It’s the people that matter, not the system

I’ve just come home from day 2 of Genghis Con 2011. Day 1 (Thursday evening) I played a game of Savage Worlds – my first non D&D role-playing game. Today I played a game of D&D 4e Living Forgotten Realms, a GURPS game and a Call of Cthulhu game. I intentionally decided that, with this con, I wanted to broaden my RPG horizons.

So far, the only game that hasn’t been much fun was the LFR game, but I know it’s not because of the system – I’ve enjoyed lots and lots of D&D 4e games before. It’s just that the DM wasn’t that great – not too prepared, running skill challenges in a very dice-rolling way rather than a role-playing way, not being especially creative with monster behavior, etc.

The Savage Worlds game was set in a sort of magical steampunk Victorian era. Our characters were basically trying out to be in something like the League of Extraordinary Gentlemen. We got to rescue Ada Lovelace and some other people from horrible alien egg implantation. The system was pretty easy to follow once I got the hang of it (a variety of dice come into play, with exploding die rolls). My character had the ability to turn into a huge wolf, and his main “disadvantage” was heroism – he would throw himself in harm’s way, with no attention to his own safety. That was fun to role-play.

GURPS was fun in a different way. Again, the mechanic was simple – roll 3d6 and try to get below your skill number. The GM was running us through a crazy kung-fu movie adventure, and the characteristics that we all had were plenty to give us a ton of role-playing opportunities. We had a sexy lady, a dirty cop, a drunk, a naive butt-kicker, and my character – an African with crazy luck, a stutter and a crippling fear of blood. Once we started discovering boxes of machine guns and explosives (thanks in part to my character’s Serendipity), things went nutty. I wouldn’t want to play like this all the time, but the GM had done a great job of creating interesting characters that were easy to get into.

Call of Cthulhu, much to my surprise, was way cool. I’m not really a horror / Lovecraft fan in general, but I was completely open to trying a game where it’s quite likely that everyone in the party will either go insane or die. I’m proud to say that, right at the end of the session, my character did both! This game mostly uses percentile dice, where you try to roll below a target number. I consistently rolled high on sanity checks, which meant that I kept losing sanity. When I got to the point that my character had to spend three hours nearly crippled by bacteriophobia, I think I really stepped up as a role-player. The whole group was well-developed, and even though we ended up “losing” in the end, I think we were very true to what our characters would do (even if it wasn’t heroic).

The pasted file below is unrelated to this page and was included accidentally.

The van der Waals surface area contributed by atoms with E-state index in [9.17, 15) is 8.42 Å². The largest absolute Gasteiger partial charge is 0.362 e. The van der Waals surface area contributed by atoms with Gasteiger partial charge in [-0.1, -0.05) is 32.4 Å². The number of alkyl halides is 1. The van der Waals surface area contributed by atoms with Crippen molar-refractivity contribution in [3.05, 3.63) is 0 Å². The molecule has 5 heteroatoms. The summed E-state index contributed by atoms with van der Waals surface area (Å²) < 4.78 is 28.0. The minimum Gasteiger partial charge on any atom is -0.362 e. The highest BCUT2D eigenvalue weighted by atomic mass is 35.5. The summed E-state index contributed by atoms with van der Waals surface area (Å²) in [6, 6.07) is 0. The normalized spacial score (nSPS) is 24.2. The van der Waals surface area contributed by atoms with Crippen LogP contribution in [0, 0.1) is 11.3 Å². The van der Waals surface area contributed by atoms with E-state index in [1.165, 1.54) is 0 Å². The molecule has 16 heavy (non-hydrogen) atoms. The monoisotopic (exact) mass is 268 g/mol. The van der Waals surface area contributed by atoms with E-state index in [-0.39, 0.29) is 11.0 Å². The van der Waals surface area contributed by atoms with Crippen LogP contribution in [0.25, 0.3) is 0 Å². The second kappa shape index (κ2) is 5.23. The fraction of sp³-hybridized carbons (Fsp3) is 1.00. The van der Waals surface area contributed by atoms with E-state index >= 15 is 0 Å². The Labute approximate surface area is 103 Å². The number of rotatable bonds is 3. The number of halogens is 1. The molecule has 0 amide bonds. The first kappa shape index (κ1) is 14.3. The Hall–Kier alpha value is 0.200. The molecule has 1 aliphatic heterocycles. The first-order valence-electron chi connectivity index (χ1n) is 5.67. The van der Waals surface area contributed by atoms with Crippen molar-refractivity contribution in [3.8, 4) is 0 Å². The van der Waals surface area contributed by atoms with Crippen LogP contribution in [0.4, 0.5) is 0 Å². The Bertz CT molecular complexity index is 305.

What’s the common thread? All of the fun games had great game masters and players, all of whom were enthusiastic about the game. I think maybe a game like D&D4e will be less consistently good with public games because there are so many people who play it, not all of whom are big RPG enthusiasts and not all of whom are really skilled at running and playing great games. With niche RPGs, only the people who are really into the game are playing it, which means that it’s more likely that you’ll have a great group of players and an awesome game master. It’s not that the system is better – it’s just that the random distribution of people is better.

As long as you have great people to play with, it doesn’t really matter what game you’re playing – you’ll have a good time.

4 thoughts on “It’s the people that matter, not the system

  1. For the most part, I agree with you. I’ll play any system, because the system doesn’t matter, it is just a mechanic to facilitate the game. I won’t play every genre, because some just don’t appeal to me and make it hard for me to suspend my sense of disbelief.

    As to “good” games, any game where people enjoy themselves is a “good” game, IMHO. “Good” is a very subjective term and not everyone can be an expert on how to run a game immediately. As a youth coach, I tell my players that if we work as a team and play well, it doesn’t matter if we lose. The only time it isn’t a “good” game is when we defeat ourselves.

    Anyway, glad you had an enjoyable con experience.

    • I completely agree about what makes for a “good” game and that it’s completely subjective. My experience so far (with a very small sample size) is that I’ve personally had a lot of fun at all three non-D&D RPGs I’ve played at the con, but I’ve had a small number (less than 10%) of D&D games in public that were not fun.

      I think D&D4e will remain my system of choice, since I do like the fantasy setting and the tactical combat. But I won’t necessarily have a lot of fun every time I play in public – and I’m okay with that, because I usually will have fun.

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